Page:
Major General Howell Cobb, a Georgia politician who owned over 1,000 slaves, was shocked by what Cleburne had suggested. “If slaves make good soldiers,” said Cobb, “our whole theory of slavery is wrong.” The Lincoln government had already decided that was indeed the case. In the summer of 1862, the U.S. Congress authorized the president to employ as many black noncombatants as he felt necessary. They still were not accepted by the North as soldiers, but within a year’s time they would be.
The Union Army’s black troops were formed into segregated units commanded by white officers. A number of these regiments distinguished themselves in combat, and black Union soldiers eventually would be present at over 400 battles and skirmishes before the war had ended. The black Federals, however, were discriminated against in other ways. Until late in the war, they received lower pay than white soldiers. Throughout the war they were regularly cheated of their enlistment bonuses by unscrupulous recruiting agents. Black soldiers faced an additional danger not shared by their white colleagues. If captured, they would not be considered prisoners of war, but sold back into slavery. On a few occasions, black captives were simply shot.
NOTE the above statement is not completely true (thanks to Captain Michael Kelley of the 34th Texas Cavalry for the following clarification:
Black Union soldiers _were_ taken as prisoner and are recorded as such in Southern prison camps. One was Corporal Henry Gooding of the 54th Massachusetts, whose letters to his hometown newspaper were later published as, “On the Altar of Freedom – the Collected Letters of Cpl Henry B. Gooding, 54th Massachusetts (Colored)”; he died as a POW at Andersonville in 1865. At Ft. Pillow, Gen. N.B. Forrest took away 37 Black Union soldiers as POWs.
Tens of thousands of black Southerners eventually served in the Northern armies. The Emancipation Proclamation gave them a reason to do so, though many did so clearly against their will. Union officers sometimes rounded up recruits at the point of a bayonet, since collecting the Federal bounty of $100 dollars for each man made this a highly profitable sideline. On February 7, 1865, Lincoln personally wrote to the army commander at Henderson, Ky., ordering him to stop torturing black men to force them to enlist.
Six weeks earlier, Brig. Gen. Rugus Saxon had informed the War Department of an even more shocking incident that occured in South Carolina when slaves were conscripted en masse. “The order spread confusion and terror,” wrote Saxon. “The Negroes fled to the woods and swamps, visiting their cabins only by stealth and in darkness. They were hunted to their hiding places by armed partied of their own people, and if found, compelled to enlist.” Three young men, one only 14, were seized while working in a field and sent to a distant regiment without their parents even being informed. A black man who refused to enlist was shot dead. Another man who worked for the army quartermaster department was kidnapped and forced to join an infantry regiment.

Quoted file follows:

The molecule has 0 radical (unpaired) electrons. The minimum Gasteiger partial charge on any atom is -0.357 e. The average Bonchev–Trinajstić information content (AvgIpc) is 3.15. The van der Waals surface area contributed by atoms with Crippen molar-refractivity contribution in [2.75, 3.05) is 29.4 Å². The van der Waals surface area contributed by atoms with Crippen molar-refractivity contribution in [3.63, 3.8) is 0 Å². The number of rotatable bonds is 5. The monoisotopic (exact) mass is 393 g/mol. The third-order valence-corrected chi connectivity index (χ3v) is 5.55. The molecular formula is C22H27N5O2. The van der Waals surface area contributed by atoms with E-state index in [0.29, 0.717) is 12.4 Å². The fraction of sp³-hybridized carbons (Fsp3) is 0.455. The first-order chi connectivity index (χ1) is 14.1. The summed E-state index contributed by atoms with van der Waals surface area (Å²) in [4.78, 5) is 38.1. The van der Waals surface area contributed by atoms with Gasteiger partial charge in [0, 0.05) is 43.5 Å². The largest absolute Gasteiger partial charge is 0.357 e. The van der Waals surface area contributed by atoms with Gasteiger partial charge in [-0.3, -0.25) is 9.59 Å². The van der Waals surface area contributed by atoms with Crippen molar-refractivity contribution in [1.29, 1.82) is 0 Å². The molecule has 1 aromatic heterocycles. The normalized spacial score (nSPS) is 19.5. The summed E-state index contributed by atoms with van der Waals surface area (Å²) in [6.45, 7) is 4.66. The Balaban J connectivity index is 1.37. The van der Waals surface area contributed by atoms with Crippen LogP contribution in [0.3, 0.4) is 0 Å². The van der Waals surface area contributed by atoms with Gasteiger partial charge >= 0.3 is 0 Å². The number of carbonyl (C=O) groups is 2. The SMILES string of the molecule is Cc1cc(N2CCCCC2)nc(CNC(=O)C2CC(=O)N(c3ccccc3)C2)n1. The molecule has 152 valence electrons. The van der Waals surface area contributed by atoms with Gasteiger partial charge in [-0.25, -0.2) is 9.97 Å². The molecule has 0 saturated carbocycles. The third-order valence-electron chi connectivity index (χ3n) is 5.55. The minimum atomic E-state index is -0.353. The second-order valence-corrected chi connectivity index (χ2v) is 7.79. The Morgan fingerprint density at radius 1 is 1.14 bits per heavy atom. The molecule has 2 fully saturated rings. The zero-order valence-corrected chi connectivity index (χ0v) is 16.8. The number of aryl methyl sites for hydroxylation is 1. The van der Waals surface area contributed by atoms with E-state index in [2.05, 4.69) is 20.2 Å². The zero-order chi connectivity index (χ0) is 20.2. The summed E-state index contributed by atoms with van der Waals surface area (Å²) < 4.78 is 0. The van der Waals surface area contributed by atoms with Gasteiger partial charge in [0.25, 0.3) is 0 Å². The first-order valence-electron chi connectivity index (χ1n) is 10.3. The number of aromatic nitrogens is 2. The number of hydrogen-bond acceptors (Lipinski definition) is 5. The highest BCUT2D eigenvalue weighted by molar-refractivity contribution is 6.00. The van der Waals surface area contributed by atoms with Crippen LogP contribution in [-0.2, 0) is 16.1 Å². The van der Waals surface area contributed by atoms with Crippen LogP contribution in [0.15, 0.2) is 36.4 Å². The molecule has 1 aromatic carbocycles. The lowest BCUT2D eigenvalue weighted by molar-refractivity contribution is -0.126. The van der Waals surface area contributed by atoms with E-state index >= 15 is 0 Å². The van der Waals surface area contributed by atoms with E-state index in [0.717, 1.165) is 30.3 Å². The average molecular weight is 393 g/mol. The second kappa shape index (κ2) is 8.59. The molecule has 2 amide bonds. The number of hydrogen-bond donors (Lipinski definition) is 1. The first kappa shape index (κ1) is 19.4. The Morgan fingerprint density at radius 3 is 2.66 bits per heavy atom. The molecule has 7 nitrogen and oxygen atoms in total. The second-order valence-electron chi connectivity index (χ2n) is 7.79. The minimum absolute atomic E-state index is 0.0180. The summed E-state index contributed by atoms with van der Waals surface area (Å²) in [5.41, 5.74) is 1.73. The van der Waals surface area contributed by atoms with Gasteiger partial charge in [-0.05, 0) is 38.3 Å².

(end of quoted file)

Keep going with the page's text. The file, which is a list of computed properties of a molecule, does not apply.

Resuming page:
By the end of 1864, the battered Confederacy was running out of time. On September 26, 1864, Governer Henry W. Allen of Louisianna wrote to to the Confederate secretary of war urging him to take action at once. “The time has come for us to put into the army every able-bodied Negro man as a soldier,” Allen said. “We have learned from dear-bought experience that Negroes can be taught to fight. I would free all able to bear arms, and put them into the field at once. They will make much better soldiers for us than against us, and swell the now depleted ranks of our armies.”
The influential Richmond Enquirer agreed in its editorial for October 18, 1864. “When it is once understood that freedom and a home in the South are the privelages offered by the Confederate authorities, not only will desertions from our ranks be unfrequent, but the drafted Negroes of the Yankee armies will exchange services.”
In January 1865, Robert E. Lee gave his powerful support in a letter to Andrew Hunter of Virginia. Lee proposed that all slaves who were willing to enlist be freed and armed. “We must decide whether slavery shall be extinguished by our enemies and the slaves used against us, or use them ourselves at the risk of the effects which may be produced on our social institutions,” he wrote. “My own opinion is that we should employ them without delay.” Lee also felt that if the action had been taken at the beginning of the war, black assistance might have been decisive.